Former regional rivals, Iran and Iraq are going through hard times. Half-ruined after the US invasion, Iraq, that has just rid itself of the ISIS nightmare and not without help from its eastern neighbor, is trying to consolidate its domestic political life and start economic recovery. Plagued by financial and socio-economic problems as a result of toughening US sanctions, Iraq is looking for ways to weaken foreign pressure and survive under crisis conditions. These circumstances are pushing both countries to develop mutually advantageous and multilateral ties in an effort to overcome difficulties and create a more stable situation in the region.
Iranian influence is playing a noticeable role in Iraq’s domestic political and economic life. Tehran rendered effective aid to Baghdad in establishing combat-capable paramilitary units for fighting ISIS units, which enhanced Iran’s political influence there.
After the toughening of US sanctions against Iran, Iraq has become one of Tehran’s major trade partners. Iran supplies its neighbor with badly needed electricity, gas and oil as well as agricultural products. Iraqi banks have amassed substantial Iranian financial assets and Iran views Iraq as a major channel for financial settlements with those countries that continue cooperating with Tehran despite the threat of US secondary sanctions.
During Iranian President Hassan Rouhani’s official visit to Baghdad in March, the two countries signed a number of memorandums of understanding on energy, railways, healthcare, security and the mutual easing of visa procedures. These issues were discussed in more detail during Iraqi Prime Minister Abdel Abdul-Mahdi’s recent visit to Iran.
All this indicates that Iraq has no intention of joining anti-Iran sanctions and become an instrument of pressure on Tehran. In response to the US demand to stop energy cooperation with Iran, the Iraqi authorities respond that cessation of such cooperation before the full recovery of the domestic energy system may lead to public protests and destabilization in the domestic arena. In this context, Iraq insists that the US extend its permission for the continued sale of Iranian oil as part of the exceptions from the sanctions.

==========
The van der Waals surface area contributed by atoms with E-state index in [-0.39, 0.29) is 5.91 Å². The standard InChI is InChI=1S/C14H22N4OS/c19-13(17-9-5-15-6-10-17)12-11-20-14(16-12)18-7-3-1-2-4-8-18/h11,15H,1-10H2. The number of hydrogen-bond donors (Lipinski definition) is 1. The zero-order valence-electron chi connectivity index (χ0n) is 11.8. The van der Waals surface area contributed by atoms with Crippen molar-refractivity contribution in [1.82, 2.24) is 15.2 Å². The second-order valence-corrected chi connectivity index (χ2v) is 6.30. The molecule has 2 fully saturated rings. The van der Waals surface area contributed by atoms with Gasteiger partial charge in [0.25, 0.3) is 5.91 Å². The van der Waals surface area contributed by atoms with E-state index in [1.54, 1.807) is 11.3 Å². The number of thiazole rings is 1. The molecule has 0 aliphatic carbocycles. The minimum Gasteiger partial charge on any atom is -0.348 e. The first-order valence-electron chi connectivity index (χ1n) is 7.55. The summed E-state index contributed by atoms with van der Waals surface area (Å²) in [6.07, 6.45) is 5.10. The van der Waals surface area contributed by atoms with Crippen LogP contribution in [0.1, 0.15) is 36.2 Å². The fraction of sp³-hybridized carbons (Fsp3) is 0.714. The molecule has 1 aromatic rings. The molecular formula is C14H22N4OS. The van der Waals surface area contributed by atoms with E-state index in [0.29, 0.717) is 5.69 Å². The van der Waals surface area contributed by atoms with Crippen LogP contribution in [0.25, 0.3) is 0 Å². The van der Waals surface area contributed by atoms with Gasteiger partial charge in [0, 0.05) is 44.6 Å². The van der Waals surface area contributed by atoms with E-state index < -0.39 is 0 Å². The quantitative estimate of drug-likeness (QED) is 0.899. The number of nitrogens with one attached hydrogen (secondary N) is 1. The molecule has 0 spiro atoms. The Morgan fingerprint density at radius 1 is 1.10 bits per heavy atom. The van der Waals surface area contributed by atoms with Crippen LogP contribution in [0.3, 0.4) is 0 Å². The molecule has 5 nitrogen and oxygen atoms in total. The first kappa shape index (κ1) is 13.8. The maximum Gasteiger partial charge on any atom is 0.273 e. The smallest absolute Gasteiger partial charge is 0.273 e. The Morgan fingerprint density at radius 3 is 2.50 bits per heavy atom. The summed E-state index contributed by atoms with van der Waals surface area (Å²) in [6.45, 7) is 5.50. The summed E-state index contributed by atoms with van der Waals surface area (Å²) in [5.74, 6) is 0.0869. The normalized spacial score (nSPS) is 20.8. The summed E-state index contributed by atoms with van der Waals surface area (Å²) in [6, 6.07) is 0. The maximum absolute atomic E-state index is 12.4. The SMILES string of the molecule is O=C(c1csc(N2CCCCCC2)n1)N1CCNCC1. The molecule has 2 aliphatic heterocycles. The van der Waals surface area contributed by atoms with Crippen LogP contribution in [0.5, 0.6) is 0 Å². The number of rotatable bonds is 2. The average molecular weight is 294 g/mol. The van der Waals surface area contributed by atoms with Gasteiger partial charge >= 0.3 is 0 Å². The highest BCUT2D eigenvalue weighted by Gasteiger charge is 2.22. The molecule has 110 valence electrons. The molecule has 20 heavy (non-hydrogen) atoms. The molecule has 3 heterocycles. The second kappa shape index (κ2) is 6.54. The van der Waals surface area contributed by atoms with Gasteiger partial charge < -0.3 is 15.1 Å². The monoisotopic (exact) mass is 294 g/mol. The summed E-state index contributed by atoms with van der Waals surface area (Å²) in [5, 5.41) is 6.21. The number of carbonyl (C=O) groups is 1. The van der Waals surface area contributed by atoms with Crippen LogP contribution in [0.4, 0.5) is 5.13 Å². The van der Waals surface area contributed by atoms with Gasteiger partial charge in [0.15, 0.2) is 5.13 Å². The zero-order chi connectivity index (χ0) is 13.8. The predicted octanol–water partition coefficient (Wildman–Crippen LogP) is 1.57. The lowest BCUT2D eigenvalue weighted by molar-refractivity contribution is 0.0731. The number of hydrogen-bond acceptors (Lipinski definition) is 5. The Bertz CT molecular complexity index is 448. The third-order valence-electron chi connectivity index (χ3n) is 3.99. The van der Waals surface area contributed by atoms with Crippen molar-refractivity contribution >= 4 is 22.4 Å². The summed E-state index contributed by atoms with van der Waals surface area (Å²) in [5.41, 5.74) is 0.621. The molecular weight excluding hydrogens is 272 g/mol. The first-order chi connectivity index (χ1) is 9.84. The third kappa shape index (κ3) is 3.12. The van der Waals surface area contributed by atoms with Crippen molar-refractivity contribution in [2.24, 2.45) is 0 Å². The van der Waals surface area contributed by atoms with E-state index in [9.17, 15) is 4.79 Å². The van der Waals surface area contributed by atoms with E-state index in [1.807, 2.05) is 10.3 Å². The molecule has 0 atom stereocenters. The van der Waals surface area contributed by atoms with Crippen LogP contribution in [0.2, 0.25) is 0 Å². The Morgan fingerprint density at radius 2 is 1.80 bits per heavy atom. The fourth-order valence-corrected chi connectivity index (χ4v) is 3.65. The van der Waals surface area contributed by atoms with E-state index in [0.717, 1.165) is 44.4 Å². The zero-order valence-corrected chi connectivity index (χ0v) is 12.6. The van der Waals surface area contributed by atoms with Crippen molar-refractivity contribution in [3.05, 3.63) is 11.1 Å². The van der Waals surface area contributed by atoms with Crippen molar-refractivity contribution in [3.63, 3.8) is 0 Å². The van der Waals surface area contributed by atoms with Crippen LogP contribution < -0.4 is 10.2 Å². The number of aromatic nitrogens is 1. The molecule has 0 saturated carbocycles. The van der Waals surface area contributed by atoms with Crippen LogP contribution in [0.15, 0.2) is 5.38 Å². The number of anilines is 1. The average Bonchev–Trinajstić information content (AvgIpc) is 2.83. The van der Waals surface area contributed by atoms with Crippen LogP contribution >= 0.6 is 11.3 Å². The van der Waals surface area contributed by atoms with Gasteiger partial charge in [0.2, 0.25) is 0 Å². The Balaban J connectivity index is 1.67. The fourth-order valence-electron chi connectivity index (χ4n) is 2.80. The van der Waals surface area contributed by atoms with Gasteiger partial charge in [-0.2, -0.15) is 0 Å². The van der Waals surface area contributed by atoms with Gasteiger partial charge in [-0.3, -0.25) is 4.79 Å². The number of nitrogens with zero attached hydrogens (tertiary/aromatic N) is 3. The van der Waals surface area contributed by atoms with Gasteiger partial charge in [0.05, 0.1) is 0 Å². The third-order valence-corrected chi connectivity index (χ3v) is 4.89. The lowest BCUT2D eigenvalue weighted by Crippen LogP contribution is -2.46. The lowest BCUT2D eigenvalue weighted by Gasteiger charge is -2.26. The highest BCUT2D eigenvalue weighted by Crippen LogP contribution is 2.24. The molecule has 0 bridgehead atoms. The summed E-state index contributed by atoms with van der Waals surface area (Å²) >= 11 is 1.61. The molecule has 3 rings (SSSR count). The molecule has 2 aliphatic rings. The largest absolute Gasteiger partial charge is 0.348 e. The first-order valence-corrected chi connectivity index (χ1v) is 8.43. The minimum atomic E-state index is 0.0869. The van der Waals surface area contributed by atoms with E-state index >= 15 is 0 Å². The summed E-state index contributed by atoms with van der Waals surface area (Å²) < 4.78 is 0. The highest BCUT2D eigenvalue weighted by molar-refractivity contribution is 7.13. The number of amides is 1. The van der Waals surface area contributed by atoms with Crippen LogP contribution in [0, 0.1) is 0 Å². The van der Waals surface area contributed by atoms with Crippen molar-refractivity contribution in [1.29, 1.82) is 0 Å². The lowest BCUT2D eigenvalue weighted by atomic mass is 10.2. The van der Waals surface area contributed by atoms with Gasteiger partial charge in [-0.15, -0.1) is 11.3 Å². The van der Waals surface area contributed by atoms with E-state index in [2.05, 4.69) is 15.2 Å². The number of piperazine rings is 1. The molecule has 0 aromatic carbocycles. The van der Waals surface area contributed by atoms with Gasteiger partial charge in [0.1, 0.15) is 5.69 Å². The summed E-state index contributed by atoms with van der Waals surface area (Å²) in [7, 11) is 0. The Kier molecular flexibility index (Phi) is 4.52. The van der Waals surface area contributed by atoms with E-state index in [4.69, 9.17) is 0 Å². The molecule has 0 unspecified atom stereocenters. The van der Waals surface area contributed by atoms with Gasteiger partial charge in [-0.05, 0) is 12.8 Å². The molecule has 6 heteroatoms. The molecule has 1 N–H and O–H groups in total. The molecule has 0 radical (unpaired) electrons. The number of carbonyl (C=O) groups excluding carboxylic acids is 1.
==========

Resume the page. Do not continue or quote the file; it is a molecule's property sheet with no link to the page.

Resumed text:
A change for the better in the general atmosphere of bilateral relations is evidenced by the fact that during his stay in Iraq, President Rouhani was received by Iran’s supreme religious authority, the Ayatollah Ali al-Husseini al-Sistani, alongside meetings with the country’s leaders and representatives of Sunni parties. In 2008 and 2013 Ayatollah Sistani avoided meeting with then Iranian President Mahmoud Ahmadinejad during his visits to Iraq. The spiritual leader of the Iraqi Shia and other Iraqi leaders announced the importance of developing constructive and neighborly ties between the two countries based on mutual benefit. Referring to Iran’s role in fighting ISIS on Iraqi territory, Ayatollah Sistani emphasized the importance of respecting the sovereignty and non-interference in each other’s domestic affairs. This could be interpreted as a warning to Tehran against excessive involvement in Iraq’s domestic affairs and at the same time as a signal to Washington not to be too concerned about “Iran’s dominance” in Iraq. Obviously responding to US statements that a US military presence would remain in Iraq to monitor Iran’s actions, Ayatollah Sistani noted that US troops would remain in Iraq to train and advise its military, and that Baghdad would maintain a balance in its relations with Iran and the US.
Thus, Iraq intends to maintain this balance in relations with the US and Iran without allowing Tehran to seriously interfere in its internal affairs but at the same time not becoming dependent on the US in its bilateral relations with Iran.
In principle, Baghdad will not exacerbate relations with Washington in the hope of retaining financial aid for domestic economic recovery. For the same reason, Iraq won’t side with anyone in Iran’s geopolitical confrontation with the Gulf countries, especially Saudi Arabia. Baghdad considers it a safe role to be a mediator and a venue for coming to a consensus, a kind of a modus vivendi in Iran’s relations with its Arab neighbors.
Russia is also interested in this. It is doing what it can to relieve tensions between countries of the Middle East and to stabilize the situation in the region.